By Jon Ippolito
Among the joys that came with winning the inaugural Thoma Foundation Prize for arts writing last April was discovering the work of my co-winner, Joanne McNeil. Once I got over the shock of being recognized as an Established Writer–“establishment” being a point of view I’m rarely associated with–I took the occasion to read what I could find by the Emerging Writer who shared my award. I like what I found.
Which is good, because I was worried McNeil would fall into one of the two schools of professional tech writing I strive to avoid. First there’s the fanboy. (Yes, digital cheerleaders are usually dudes.) The fanboy fawns breathlessly about the latest Google This or iThat. His only criticisms tend to focus on marketability (“This app enters an already crowded field of calorie counters”) or utilitarian quibbles (“It’s annoying that the Android version doesn’t allow you to post photos”). If the fanboy does raise a deeper cultural issue, it’s most likely confined to a throwaway phrase in the introduction or conclusion (“Some observers worry about the invasion of privacy represented by a startup based on sharing office gossip, but the founders shrug off this concern”).
The second school of tech writing that drives me crazy is the digital pedant, whose academic training has armored her defensive prose, so that it manages to sound portentous without sticking its neck out. (If you’d suffered through a grad degree peppered with critiques like “Why haven’t you cited Theorist X?” and “Your conclusion is naive,” you’d write defensively too.) For the pedant, nothing is ever good or bad; instead everything is problematic, or worse, problematized.
The Thoma award is intended to “promote understanding of digital art,” and it’s easy to see why the jury chose McNeil for this mission. Neither fanboy nor pedant, she puts thoughts into words that are clear yet nuanced, unencumbered by the jargon that weighs down so much scholarship.
Many of her essays pivot on a concrete detail: a broken iPhone screen, a photo of the Eiffel tower, an unlikely 3d puzzle available on a Chinese ecommerce site. These grains of digital texture aren’t haphazard observations, floating by like Facebook posts about a delicious breakfast or pretty sunset. They are tiny gateways to understanding the unseen forces busily automating society, unseen because they are too vast to grasp except on a global scale, or because they are too intimate to experience except subliminally. Forces surveyed in McNeil’s essays include Twitter algorithms that encourage stalking and automated birthday notices that turn anniversaries into occasions for harassment.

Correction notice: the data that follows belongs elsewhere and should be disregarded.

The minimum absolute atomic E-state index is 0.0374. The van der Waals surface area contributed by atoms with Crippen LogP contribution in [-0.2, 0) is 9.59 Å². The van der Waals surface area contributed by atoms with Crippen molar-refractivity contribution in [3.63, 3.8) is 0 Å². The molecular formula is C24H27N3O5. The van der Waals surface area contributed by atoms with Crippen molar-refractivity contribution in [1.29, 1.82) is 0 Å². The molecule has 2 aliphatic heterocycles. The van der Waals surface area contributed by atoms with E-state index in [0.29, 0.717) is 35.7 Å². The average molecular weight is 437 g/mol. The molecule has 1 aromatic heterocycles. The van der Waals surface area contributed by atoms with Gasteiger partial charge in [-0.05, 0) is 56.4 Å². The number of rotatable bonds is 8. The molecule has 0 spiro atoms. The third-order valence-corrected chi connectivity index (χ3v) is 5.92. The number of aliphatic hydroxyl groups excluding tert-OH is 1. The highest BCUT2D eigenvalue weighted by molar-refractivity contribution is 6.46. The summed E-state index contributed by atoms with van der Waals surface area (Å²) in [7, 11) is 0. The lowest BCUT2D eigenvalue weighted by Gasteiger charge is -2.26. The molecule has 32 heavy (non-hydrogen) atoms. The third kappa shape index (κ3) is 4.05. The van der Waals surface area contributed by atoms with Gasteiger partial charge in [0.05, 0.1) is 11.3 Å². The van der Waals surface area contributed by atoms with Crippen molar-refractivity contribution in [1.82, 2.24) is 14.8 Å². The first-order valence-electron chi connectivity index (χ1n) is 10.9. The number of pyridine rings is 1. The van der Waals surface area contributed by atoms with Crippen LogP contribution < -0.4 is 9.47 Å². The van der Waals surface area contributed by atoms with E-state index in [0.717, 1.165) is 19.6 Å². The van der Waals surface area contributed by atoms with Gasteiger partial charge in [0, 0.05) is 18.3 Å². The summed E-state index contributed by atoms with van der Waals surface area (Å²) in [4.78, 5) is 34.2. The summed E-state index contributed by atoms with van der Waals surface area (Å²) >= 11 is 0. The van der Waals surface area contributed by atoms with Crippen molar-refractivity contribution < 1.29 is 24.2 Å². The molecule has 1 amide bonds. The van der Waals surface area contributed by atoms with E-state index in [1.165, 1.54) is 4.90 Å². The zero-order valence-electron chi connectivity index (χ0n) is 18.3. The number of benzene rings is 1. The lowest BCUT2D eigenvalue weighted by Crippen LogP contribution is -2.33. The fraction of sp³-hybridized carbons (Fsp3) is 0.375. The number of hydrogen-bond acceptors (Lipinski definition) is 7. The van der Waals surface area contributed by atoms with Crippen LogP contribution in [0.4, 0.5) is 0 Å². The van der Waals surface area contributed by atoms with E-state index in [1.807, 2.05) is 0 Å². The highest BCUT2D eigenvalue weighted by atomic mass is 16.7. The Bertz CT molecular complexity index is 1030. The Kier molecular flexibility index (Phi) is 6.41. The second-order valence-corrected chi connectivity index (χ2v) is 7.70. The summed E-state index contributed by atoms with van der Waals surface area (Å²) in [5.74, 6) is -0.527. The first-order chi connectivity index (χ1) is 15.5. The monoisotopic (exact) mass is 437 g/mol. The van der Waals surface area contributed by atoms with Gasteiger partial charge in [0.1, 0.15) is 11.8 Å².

Among my favorite essays is “iPhone Dreams,” precipitated by McNeil’s discovery of a website displaying imagined renderings of what was soon to become the Apple phone. The site compiles unofficial mockups that ordinary artists and designers concocted in October of 2006, shortly after news broke that Apple had struck a deal with a phone company. Unlike the elegant touchscreen slab that Apple would eventually unveil, these clunky, button-cluttered prototypes look more like iPods–or even Princess phones–revealing how our imaginations can be shackled to the past. (The first tractors were equipped with leather reins so farmers could get used to steering them.) Despite its ostensible critique of tech forecasters and Apple groupies, “iPhone Dreams” ends in a confession of infatuation by the author as well. When she eventually gets her hands on the real phone, she brings it to sleep with her, concluding, “I have to remember to put it down.”
McNeil’s confessional tone can be infectious–it gives us readers permission to consider whether we’ve felt parallel digital dreads or desires. But her confessions have a purpose beyond titillation or gossip. She reminds us that the feminist adage “the personal is political” also applies to personal computing, whether in an essay written with Astra Taylor on the industry’s historically inaccurate bias towards the mansplaining “Dads of Tech,” or in a remark on how search engines have changed the meaning of the word “search,” whose original connotation of longing has been demurely expunged to leave only the objective act of research.
The latter insight comes from her catalogue essay for the exhibition “Touch To Feel,” in which McNeil astutely notes how gestural interfaces like tablets and smartphones have similarly consigned touch, our most carnal sense, to the role of a pragmatic intermediary:
The word ‘touch’ is likewise recalibrated, with a focus on the motion of touching rather than sensing the texture of something. The uniformly smooth surface of a ‘touch interface’ has no friction. Touch is never the point of a digital experience, not the way that code is written for us to hear or see. We touch surfaces that do not tug back or prick our fingers. We touch to alter images, to turn the volume down. We touch to engage other senses.
It’s tempting to blame digital tools for stripping away the sensuous meanings of these formerly hot-blooded verbs. Is there a deliberate corporate agenda here, to refocus our erotic attention on nouns that can be bought and sold–like the facts returned by a Google search, or the iPhone we cozy up next to in bed? McNeil doesn’t sermonize on this point; she opens the door and lets us walk through on her own. She has, as we say, a light touch.
We need more writers who can draw our attention to the intimate dimensions of the gadgets that have cozened their way onto our wrists and into our pant pockets. Enough of my mansplaining–go read her yourself.